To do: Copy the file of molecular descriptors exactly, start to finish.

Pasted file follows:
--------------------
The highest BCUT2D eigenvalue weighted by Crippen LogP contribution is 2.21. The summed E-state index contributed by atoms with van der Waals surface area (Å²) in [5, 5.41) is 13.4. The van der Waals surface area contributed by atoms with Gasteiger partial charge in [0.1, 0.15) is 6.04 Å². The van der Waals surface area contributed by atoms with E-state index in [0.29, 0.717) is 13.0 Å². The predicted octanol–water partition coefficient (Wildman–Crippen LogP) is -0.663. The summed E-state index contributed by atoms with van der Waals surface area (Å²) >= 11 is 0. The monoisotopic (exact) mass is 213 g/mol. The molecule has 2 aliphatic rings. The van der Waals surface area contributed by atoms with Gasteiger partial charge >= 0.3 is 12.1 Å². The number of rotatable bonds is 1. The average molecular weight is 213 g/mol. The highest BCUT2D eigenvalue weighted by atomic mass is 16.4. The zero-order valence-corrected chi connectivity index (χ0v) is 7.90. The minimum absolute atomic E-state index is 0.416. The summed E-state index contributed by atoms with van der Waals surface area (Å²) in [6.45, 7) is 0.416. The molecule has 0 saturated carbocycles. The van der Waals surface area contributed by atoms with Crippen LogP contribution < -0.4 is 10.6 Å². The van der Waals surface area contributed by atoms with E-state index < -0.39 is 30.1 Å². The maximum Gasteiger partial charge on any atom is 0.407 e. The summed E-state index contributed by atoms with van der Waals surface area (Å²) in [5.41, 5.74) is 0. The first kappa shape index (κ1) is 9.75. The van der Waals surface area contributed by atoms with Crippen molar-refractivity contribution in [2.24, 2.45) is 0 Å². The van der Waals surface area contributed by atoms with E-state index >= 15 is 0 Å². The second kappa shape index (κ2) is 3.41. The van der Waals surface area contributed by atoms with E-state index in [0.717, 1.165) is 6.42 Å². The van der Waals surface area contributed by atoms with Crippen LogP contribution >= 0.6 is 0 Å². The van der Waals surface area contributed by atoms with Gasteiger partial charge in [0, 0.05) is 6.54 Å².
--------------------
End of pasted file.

The highest BCUT2D eigenvalue weighted by Crippen LogP contribution is 2.21. The summed E-state index contributed by atoms with van der Waals surface area (Å²) in [5, 5.41) is 13.4. The van der Waals surface area contributed by atoms with Gasteiger partial charge in [0.1, 0.15) is 6.04 Å². The van der Waals surface area contributed by atoms with E-state index in [0.29, 0.717) is 13.0 Å². The predicted octanol–water partition coefficient (Wildman–Crippen LogP) is -0.663. The summed E-state index contributed by atoms with van der Waals surface area (Å²) >= 11 is 0. The monoisotopic (exact) mass is 213 g/mol. The molecule has 2 aliphatic rings. The van der Waals surface area contributed by atoms with Gasteiger partial charge >= 0.3 is 12.1 Å². The number of rotatable bonds is 1. The average molecular weight is 213 g/mol. The highest BCUT2D eigenvalue weighted by atomic mass is 16.4. The zero-order valence-corrected chi connectivity index (χ0v) is 7.90. The minimum absolute atomic E-state index is 0.416. The summed E-state index contributed by atoms with van der Waals surface area (Å²) in [6.45, 7) is 0.416. The molecule has 0 saturated carbocycles. The van der Waals surface area contributed by atoms with Crippen LogP contribution < -0.4 is 10.6 Å². The van der Waals surface area contributed by atoms with E-state index < -0.39 is 30.1 Å². The maximum Gasteiger partial charge on any atom is 0.407 e. The summed E-state index contributed by atoms with van der Waals surface area (Å²) in [5.41, 5.74) is 0. The first kappa shape index (κ1) is 9.75. The van der Waals surface area contributed by atoms with Crippen molar-refractivity contribution in [2.24, 2.45) is 0 Å². The van der Waals surface area contributed by atoms with E-state index >= 15 is 0 Å². The second kappa shape index (κ2) is 3.41. The van der Waals surface area contributed by atoms with E-state index in [0.717, 1.165) is 6.42 Å². The van der Waals surface area contributed by atoms with Crippen LogP contribution >= 0.6 is 0 Å². The van der Waals surface area contributed by atoms with Gasteiger partial charge in [0, 0.05) is 6.54 Å².